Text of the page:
“Character” Cruz: Political Pariah

Ted Cruz hatchets Donald Trump, but cuts his own throat

Ted Cruz hatchets Donald Trump, but cuts his own throat

“The true test of a man’s character is what he does when no one is watching.” – John Wooden, UCLA’s 10-time national champion basketball coach

The inverse axiom of this statement—when everyone is watching—is equally valid. Given the global importance of First World America, national political leadership is supposed to be led by adults willing to make the tough, country-preserving calls. Why then, do today’s leaders (on both sides of the aisle) act as petulant, ego-driven children?

In this case, I refer to coy Ted Cruz’s Trump non-endorsement convention speech. What columnist Charles Krauthammer succinctly likened to “the longest [political] suicide note in U.S. History.” If Mr. Cruz could not wholeheartedly support the people’s choice, he had no business being on that RNC stage. Specifically, even sore losers like Ohio governor John Kasich and the dynastic Bush Family (read: JEB), had the good sense to stay away. Yet, not this mighty orator of conservative values, this Texas senator who exposed himself to all the world as a two-faced Judas. As his personal 2020 presidential ambitions now favor a Hillary Clinton victory, Mr. Cruz used the petty excuse of a personal grievance with Trump to put self-interest before the fate of a nation.

Ted Cruz nebulously advised the electorate to “vote your conscience” in November. His feeble attempt to hamstring Mr. Trump has, in actuality, slit his own throat. In the likelihood Mr. Trump wins, Mr. Cruz will be correctly marginalized as untrustworthy. On the other hand, if the Republican nominee loses, Mr. Cruz will rightfully be blamed. Either way, the record-setting number of Trump voters will look elsewhere in the future.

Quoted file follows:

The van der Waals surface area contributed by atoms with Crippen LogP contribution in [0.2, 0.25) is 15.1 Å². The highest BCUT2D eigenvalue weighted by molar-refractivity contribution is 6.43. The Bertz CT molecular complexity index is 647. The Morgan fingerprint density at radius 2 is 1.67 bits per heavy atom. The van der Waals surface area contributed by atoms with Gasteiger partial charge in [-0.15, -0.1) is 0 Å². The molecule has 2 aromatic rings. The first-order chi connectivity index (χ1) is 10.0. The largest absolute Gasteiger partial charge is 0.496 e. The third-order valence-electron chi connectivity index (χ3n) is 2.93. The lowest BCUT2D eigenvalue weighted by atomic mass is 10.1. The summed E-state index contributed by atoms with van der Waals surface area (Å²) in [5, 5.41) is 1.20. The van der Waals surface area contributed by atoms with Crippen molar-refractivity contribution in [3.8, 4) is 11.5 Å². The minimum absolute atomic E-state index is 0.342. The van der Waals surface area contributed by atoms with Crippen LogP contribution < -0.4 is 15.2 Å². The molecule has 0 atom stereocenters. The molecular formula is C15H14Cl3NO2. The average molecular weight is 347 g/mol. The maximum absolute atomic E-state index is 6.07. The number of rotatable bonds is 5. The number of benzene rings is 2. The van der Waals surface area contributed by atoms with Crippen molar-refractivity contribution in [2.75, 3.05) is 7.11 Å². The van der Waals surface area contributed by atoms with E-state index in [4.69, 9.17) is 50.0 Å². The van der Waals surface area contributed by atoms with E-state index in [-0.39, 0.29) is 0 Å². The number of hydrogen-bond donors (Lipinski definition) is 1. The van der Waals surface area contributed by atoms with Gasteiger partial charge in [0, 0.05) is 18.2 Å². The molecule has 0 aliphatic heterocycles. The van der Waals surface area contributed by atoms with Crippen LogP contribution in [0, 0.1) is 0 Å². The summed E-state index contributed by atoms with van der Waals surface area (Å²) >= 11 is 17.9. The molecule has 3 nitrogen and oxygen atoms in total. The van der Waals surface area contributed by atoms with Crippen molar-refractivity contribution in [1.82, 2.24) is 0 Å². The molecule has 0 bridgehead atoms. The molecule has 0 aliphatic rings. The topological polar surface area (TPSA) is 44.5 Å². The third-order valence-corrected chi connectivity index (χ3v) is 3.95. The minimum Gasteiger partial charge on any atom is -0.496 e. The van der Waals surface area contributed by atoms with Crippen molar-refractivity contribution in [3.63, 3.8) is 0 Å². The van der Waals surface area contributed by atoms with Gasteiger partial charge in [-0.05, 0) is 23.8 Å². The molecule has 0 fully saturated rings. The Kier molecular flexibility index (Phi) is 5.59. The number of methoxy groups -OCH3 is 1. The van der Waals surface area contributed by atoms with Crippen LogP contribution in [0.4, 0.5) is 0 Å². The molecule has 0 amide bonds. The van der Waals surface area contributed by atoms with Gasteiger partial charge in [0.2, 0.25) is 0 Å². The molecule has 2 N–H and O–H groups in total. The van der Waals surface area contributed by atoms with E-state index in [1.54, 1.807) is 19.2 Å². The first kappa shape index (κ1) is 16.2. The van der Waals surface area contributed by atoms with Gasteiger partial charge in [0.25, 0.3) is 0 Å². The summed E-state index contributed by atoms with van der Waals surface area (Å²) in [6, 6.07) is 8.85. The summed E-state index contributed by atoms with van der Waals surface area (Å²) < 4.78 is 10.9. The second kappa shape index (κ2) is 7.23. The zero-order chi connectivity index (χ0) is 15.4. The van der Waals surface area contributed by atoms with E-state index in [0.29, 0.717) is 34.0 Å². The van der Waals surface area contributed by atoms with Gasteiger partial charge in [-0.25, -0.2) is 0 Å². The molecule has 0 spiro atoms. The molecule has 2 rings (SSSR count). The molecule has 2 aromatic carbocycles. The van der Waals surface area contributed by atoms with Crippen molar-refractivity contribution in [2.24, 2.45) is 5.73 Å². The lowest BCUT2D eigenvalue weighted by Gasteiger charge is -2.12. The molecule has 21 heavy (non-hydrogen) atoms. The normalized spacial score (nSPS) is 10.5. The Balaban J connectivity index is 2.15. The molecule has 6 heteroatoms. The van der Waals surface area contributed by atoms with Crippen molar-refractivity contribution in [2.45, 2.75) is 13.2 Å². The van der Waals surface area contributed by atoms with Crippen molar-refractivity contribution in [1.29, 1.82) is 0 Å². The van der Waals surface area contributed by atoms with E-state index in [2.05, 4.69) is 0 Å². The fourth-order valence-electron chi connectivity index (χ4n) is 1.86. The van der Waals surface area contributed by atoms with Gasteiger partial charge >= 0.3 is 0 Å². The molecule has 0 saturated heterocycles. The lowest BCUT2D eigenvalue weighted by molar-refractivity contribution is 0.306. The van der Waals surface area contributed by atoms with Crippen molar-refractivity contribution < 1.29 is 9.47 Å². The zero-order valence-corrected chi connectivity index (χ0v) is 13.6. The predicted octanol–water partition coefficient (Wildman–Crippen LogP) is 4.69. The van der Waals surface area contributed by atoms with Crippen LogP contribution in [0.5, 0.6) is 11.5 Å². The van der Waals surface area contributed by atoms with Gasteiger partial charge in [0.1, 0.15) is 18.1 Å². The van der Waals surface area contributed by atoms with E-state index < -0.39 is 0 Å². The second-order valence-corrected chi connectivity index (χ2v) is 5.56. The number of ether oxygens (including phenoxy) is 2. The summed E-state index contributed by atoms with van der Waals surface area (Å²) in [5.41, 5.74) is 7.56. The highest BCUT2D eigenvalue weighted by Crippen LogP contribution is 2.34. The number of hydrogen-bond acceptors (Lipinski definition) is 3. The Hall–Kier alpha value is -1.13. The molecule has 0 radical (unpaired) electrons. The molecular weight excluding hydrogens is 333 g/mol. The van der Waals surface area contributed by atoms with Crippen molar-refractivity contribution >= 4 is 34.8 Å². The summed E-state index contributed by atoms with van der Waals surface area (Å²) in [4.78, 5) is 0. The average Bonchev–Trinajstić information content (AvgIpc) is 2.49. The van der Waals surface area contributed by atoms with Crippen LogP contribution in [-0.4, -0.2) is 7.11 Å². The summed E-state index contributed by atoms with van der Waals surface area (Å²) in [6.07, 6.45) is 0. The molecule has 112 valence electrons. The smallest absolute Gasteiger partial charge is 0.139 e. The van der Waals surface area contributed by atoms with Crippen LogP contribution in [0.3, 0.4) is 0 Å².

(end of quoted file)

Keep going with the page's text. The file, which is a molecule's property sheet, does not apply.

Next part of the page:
Given his established non-team player reputation in the Senate, Mr. Cruz is already viewed askance by fellow Republicans. After this latest self-serving stunt, he will never be embraced by them. Further, he will never be trusted by the Democrats either. Politically, he is a man alone; an island unto himself. Although Ted Cruz stated publicly that he did not want the post, he could have been a Supreme Court justice. He might even have eventually become commander-in-chief by following Ronald Reagan’s path (ultimately supporting incumbent Gerald Ford despite losing a contentious primary contest to him in 1976.) Due to his fatal flaw—hubris—none of that can happen now. He has consigned himself as a footnote to history. Undone over a couple of terrible and untrue insults regarding his father and his wife. Welcome to politics 101, Teddy: put your big boy pants on and deal with it. Despite the outlier of corrupt Hillary Clinton’s meteoric rise, those with authentic character put country first, period.

To contrast, Abraham Lincoln’s fortitude makes him first in the pantheon of many great U.S. presidents. Recall Spielberg’s “Lincoln” (2012) played sublimely by the 3-time Oscar-winning actor Daniel Day-Lewis. Against the heart wrenching backdrop of immense personal tragedy—the death of Lincoln’s beloved 11-year old son Willie (in 1862) and his grief-stricken, inconsolable wife, Mary—the President successfully won the Civil War (the bloodiest American conflict threatening to tear the country in half). To add to his Herculean labors, the 16th U.S. president finagled passage of the 13th Amendment over strong Democrat Party resistance which ended the scourge of slavery in America for all time.

Monuments honoring such men of character like Lincoln and Reagan—those willing to sacrifice and/or make hard choices to the greater benefit of the country—will never be built to the likes of Ted Cruz. His misbehavior at the convention conclusively demonstrates that his lofty rhetoric is meaningless because it is not backed up by corresponding action.

In the final analysis, for graciously permitting Ted Cruz a prime time speaking slot, Donald Trump is the magnanimous one. That bigger person is likely White House bound. By not being similarly conciliatory, the truth about the Texas senator is laid bare. He is a small person who threw away the possibility of lasting greatness (ironically for himself and the country) because it required honoring his public pledge to support the eventual Republican nominee. A cautionary tale about not keeping one’s word, and the exorbitant cost of being thin-skinned (unlike Lincoln). For him, all is lost over a grievance stuck in Cruz’s craw during a now forgotten primary season.


David L. Hunter is an Associate Editor at Capitol Hill Outsider.”  He’s on Twitter and blogs at davidlhunter.blogspot.com.  He is published in The Washington PostThe Washington Times, “FrontPage Mag,” and extensively in Patriot Post,” Canada Free Press” and American Thinker.”

Comments are closed.